When fiber coils are wound from fibers which do not preserve polarization (and are thus inexpensive to manufacture), it is possible for the contrast of the interference signal to become zero, in which case the measuring of the rate of rotation yields no usable results. To preclude such circumstances, it is known to splice a fiber depolarizer to an end of the fiber coil made of fibers which do not preserve any polarization; compare R. Ulrich: "Polarization and Depolarization in Fiber Optic Gyroscopes, Fiber Optic Rotation Sensors and Related Technologies", Pages 52-77, Springer-Verlag Berlin-Heidelberg (1982). This fiber depolarizer comprises at least two portions of linear birefringent, that is polarization-preserving, fibers which are spliced to one another in such a manner that the main axes of two adjacent fiber portions enclose an angle of 45 with one another. The fibers are dimensioned such that their lengths, and the differences of the lengths of the fiber portions, are larger than the depolarization length of the polarizationpreserving fibers; compare for this purpose: K. Bohm, K. Petermann: "Performance of Light Depolarizers with Birefringent Single-Mode Fibres" J-LT (1), Pages 71-74 Simple instructions for building a depolarizer which correspond to this rule are: The shortest fiber length must be larger than the depolarization length, and each additional fiber portion must be twice as long as the preceding one; in this case, the sequence in which the fiber portions are spliced is not important.

The above-mentioned function equation for the determination of the rate of rotation of the fiber optic gyroscope also contains a term which offsets the measured value due to polarization in the fiber coil. This term disappears, however, when the fiber optic gyroscope is operated with light which has the polarization degree of zero, in which case a depolarizer is also required on one end of the fiber coil, to stabilize the contrast. In addition, the above-mentioned offset will change when the polarization condition of the light is changed and not only when the degree of polarization of the used light is changed. When fibers are used which do not preserve any polarization, the polarization condition is more sensitive to environmental conditions: slight temperatures changes result, for example, in significant changes in the residual birefringence of the used fibers and, by way of the polarization conditions, in changes in the offset.

The use of nonpolarized light does not assure disappearance of the offset if the polarization is generated in the fiber optical gyroscope itself. Moreover, it has now been found that specifically nonbirefringent fibers, if wound into a coil, can polarize nonpolarized input light. This effect is based, for example, on the fact that the coil has a different damping for light that is polarized in the coiling plane than for light that is salarized perpendicularly to the coiling plane. Furthermore, the resulting polarization of the light is not eliminated when an ideal depolarizer is used with a complete depolarization at one end of the fiber coil corresponding to the above-mentioned state of the art for the stabilization of the contrast: On the contrary, if extremely precise measured values are expected, additional measures must be provided to compensate the effect of a polarizing fiber coil when fibers which do not preserve any polarization are used.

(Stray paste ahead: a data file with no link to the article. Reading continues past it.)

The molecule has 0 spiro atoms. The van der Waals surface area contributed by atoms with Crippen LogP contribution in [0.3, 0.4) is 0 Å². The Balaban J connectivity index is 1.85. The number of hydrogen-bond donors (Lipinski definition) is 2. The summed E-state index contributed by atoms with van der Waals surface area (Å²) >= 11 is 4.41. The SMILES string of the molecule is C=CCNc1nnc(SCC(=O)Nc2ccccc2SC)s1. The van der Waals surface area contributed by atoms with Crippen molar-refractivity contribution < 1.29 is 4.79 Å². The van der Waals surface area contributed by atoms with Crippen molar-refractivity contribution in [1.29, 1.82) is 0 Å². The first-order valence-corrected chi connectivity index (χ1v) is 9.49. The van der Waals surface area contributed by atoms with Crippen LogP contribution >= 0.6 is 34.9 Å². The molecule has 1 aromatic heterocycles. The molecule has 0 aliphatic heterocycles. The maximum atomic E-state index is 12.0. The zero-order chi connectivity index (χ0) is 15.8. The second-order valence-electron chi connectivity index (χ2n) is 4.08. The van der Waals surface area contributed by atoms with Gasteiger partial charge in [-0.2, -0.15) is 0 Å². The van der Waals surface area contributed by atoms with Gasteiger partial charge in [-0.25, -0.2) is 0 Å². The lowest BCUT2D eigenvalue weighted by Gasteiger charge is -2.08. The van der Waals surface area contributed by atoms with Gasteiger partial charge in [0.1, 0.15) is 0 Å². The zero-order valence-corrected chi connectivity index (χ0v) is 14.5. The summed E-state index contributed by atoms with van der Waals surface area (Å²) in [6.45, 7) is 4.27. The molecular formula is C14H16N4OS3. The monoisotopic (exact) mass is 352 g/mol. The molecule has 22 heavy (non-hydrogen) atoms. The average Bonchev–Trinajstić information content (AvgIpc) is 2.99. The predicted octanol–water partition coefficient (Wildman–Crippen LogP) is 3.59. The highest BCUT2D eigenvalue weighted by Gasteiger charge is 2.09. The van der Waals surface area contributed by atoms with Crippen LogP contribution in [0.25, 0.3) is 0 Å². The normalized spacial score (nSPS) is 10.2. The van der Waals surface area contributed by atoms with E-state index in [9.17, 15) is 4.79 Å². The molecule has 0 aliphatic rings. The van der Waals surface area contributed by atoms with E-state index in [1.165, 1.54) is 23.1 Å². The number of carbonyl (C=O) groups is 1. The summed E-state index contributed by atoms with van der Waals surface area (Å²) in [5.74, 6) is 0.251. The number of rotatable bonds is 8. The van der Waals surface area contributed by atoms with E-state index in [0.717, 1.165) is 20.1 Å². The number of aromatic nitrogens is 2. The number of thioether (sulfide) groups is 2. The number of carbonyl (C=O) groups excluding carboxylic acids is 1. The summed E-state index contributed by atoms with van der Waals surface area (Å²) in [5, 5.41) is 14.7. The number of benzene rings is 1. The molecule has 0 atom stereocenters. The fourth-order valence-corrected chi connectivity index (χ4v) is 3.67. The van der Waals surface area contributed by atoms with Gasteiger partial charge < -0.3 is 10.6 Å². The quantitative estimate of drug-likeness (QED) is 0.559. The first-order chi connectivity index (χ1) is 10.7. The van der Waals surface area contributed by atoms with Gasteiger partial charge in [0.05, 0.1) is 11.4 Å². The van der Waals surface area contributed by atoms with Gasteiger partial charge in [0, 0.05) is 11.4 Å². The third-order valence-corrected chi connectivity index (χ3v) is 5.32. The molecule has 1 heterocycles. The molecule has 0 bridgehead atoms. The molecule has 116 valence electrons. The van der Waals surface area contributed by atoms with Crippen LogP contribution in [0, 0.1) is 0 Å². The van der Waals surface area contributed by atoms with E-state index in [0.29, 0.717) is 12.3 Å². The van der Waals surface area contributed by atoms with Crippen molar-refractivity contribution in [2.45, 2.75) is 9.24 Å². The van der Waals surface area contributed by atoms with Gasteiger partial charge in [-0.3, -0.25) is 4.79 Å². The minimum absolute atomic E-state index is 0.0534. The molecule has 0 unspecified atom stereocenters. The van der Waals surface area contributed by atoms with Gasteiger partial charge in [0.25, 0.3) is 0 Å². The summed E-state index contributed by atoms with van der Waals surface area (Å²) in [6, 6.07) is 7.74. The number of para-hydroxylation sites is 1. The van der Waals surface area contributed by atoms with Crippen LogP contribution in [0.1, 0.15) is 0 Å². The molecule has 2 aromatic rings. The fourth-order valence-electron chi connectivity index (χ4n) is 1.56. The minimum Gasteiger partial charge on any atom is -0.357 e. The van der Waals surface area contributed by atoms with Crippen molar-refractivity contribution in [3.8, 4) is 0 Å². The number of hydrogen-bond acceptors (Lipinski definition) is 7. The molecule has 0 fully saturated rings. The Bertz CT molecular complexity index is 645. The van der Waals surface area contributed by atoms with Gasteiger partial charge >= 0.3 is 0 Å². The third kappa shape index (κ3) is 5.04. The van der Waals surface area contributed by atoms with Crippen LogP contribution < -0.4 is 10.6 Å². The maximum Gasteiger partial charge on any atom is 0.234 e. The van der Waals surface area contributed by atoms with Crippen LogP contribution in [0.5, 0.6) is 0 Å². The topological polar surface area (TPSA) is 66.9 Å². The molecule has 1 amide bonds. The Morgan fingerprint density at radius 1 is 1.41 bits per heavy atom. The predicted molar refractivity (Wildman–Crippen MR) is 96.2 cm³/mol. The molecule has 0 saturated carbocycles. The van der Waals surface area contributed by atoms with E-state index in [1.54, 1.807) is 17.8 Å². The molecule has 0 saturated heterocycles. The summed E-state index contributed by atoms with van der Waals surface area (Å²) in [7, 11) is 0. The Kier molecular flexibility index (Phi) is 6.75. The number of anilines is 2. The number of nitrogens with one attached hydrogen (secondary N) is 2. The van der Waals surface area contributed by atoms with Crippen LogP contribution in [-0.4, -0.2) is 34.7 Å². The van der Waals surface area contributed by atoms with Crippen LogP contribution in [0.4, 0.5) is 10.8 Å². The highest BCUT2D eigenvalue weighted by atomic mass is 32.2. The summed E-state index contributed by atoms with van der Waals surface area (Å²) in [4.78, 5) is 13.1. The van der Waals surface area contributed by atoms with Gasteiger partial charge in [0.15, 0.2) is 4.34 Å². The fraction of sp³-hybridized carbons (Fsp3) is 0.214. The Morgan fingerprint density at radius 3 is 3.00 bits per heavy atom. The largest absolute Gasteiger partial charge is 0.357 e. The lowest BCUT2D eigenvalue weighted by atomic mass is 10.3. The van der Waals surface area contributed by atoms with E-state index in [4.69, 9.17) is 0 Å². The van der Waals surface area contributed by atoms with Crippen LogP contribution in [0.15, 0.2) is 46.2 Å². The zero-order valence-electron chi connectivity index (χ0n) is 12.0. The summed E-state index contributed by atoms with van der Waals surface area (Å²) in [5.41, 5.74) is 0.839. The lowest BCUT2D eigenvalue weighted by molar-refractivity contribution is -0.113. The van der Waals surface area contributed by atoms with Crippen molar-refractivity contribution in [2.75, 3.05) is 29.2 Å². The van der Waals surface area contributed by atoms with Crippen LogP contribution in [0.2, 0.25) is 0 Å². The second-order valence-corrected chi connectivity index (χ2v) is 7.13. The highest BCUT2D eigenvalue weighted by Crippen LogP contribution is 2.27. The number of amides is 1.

It is therefore an object of the invention to provide a fiber optic gyroscope of the mentioned type which may also be produced from fibers which are inexpensive to manufacture and do not preserve any polarization, and which reliably prevents an additional polarization of the light emitted by the light source.

This object is achieved according to the invention which is based on the principle that the offset due to polarization generated in the fiber coil can be prevented if such polarization is eliminated before the light reaches the 33 coupler where the two light sources, which pass through the fiber coil in the opposite direction, interfere with one another. Correspondingly, a depolarizer, such as a fiber depolarizer of the above-mentioned type, is also spliced to the second end of the fiber coil. In the case of a fiber depolarizer, all sections of the fibers of both depolarizers must meet the above-indicated rule concerning the fiber lengths of a single depolarizer.

A fiber optic gyroscope consisting of a fiber coil, wound from nonbirefringent fibers and two depolarizers may also be operated by means of a light source which furnishes polarized light. When ideal depolarizers are used, the offsetting becomes zero; in the case of technically implementable (that is, nonideal) depolarizers which do not completely depolarize the beamed-in light, a slight offset remains, but does not significantly influence the measuring result. The amount of the offset depending on the quality of the depolarizers.